Thank you again to all who have read my updates.  And, thank you again to all who have supported my endeavors in disaster response, as well as emergency management. I feel lucky to be supported in doing what I love to do.

Manigong Bagong Taon!

Happy New Year!


As Relief Efforts Wind Down, Demand for Basic Health Needs Rises

Joshua Weil, MD, is an emergency medicine physician with Kaiser Permanente in Santa Rosa, Calif. He recently flew to the Philippines to support the relief effort in the weeks after Typhoon Haiyan, which devastated the country in November. Dr. Weil joined his colleagues in Tacloban City, the Philippines last month.

Yesterday’s rain and breezes brought a significant drop in temperature.  It was the first day where I didn’t feel drenched in sweat by the time we were finished with our work and I didn’t feel as if I needed a second shower at day’s end.  Maybe I’m just getting used to the heat.

It’s interesting contrasting my observations here versus Haiti following their disaster.  It is striking to me how much rebuilding I see here compared to how little I saw in my time in Haiti.  And I’m not talking about large scale government or institutional led rebuilding (though we see some of that, too).  Drive down a street here and you will see dozens of folks out with their hand saws, chain saws, and hammers, banging away and putting their homes and fences back together.  Granted, I was in Haiti slightly sooner after the earthquake, but my sense is that Haiti is a much poorer country and perhaps as a result there was more of a sense of desperation. Regardless of the reason, I did not witness that kind of large scale individual initiative to recover as I have seen here.

Yesterday’s mobile clinic brought another difficult story from the typhoon.  A patient complained of ear pain and told me how during the storm he clung to an object (I had a little trouble discerning exactly what) as the water rose, but then ants started climbing up his arm as they tried to escape the water, too. Some ran into his ear and bit him, but he was afraid to let go lest he get swept away, so they kept biting.  I’ve been bitten by a few ants while here, so don’t doubt the story, plus he had an ear canal infection to go with it.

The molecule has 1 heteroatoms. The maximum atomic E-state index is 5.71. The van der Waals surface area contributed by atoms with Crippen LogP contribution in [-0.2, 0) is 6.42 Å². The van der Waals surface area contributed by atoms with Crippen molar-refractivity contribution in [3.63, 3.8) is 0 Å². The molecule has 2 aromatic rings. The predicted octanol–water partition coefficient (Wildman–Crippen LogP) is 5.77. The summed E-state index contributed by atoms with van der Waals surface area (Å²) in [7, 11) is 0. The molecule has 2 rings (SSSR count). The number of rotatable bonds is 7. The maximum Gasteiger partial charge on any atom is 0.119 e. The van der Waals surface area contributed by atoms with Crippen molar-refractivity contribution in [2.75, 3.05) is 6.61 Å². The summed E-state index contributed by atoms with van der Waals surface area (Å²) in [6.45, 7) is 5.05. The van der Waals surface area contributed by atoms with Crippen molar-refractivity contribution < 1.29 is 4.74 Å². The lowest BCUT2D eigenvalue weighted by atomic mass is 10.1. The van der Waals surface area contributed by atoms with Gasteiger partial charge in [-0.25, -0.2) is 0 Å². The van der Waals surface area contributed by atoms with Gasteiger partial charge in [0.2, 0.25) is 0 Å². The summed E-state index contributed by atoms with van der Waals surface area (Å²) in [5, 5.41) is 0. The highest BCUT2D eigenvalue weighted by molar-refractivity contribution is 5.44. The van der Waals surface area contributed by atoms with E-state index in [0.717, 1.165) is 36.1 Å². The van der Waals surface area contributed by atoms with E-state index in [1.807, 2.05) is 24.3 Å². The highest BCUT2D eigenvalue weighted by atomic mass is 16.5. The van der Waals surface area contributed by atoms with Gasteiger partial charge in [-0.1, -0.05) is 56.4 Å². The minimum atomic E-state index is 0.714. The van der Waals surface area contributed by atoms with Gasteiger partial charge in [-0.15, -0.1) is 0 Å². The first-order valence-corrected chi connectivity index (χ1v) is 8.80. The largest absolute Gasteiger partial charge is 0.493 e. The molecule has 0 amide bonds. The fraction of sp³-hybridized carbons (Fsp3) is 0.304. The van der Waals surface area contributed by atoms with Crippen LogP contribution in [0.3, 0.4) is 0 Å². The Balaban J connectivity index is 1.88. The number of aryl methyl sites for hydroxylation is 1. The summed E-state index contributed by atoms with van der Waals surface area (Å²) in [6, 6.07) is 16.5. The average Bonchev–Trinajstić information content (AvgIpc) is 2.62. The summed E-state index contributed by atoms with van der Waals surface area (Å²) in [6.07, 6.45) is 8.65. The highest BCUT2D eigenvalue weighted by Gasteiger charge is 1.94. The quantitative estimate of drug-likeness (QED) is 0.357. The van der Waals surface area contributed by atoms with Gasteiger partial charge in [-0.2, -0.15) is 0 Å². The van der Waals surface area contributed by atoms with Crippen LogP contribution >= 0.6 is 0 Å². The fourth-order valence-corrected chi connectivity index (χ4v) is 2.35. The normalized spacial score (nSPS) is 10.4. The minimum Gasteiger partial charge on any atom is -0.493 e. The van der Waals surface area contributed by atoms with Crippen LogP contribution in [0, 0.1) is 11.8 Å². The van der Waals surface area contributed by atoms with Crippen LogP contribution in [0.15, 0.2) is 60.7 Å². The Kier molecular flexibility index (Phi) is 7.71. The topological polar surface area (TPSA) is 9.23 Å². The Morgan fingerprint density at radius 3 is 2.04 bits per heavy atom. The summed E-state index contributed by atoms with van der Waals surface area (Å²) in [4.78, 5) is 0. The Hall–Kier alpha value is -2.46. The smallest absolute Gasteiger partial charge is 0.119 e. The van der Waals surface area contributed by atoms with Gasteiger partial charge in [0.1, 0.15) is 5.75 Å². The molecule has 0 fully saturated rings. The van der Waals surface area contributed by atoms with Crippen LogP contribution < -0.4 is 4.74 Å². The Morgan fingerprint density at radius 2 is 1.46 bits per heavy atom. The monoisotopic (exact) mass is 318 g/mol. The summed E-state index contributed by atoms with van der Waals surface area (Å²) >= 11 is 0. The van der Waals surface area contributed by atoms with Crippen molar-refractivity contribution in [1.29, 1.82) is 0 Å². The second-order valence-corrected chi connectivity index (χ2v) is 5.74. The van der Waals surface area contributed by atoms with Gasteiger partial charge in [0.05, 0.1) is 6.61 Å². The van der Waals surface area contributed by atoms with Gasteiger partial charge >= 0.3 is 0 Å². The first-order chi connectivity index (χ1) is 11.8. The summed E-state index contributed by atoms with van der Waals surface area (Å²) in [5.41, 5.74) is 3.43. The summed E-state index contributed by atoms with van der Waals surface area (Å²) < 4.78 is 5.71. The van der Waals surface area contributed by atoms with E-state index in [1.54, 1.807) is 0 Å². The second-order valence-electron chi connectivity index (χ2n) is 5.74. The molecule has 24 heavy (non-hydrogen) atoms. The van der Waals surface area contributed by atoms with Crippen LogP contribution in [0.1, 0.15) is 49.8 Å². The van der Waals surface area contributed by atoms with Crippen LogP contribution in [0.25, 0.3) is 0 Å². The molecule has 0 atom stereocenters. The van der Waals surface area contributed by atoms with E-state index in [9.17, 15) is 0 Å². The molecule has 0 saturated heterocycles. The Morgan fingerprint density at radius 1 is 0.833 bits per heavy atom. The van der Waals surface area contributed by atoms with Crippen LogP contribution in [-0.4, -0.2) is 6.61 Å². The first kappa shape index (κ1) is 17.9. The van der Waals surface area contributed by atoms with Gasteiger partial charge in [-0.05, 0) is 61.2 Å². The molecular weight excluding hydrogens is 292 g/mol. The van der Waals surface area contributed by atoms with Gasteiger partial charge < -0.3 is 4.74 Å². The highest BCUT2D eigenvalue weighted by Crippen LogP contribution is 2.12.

Not every story from our mission is horrific, mind you.  For instance, Deb Cohen, MD, the pediatrician amongst us, treated a young boy a few days ago at the outpatient clinic at Carigara.  His mother came back a few days ago to tell her that the child kept saying she was the “most beautiful mother” and couldn’t sleep until he had a picture.  It was very touching and she will try to send a photo.

I’ve also been bemused by a few of the patient complaints.  For instance one patient complained to me that her joints hurt when it was cold.  I suggested with a smile that she should move to a warmer climate.  She laughed, as well.  Hopefully I don’t have to explain the irony, but in case you haven’t picked it up from my writings I doubt very much the thermometer has dipped below 75 since we’ve been here.  Another patient complained of getting headaches in the heat.  My response: “me, too.”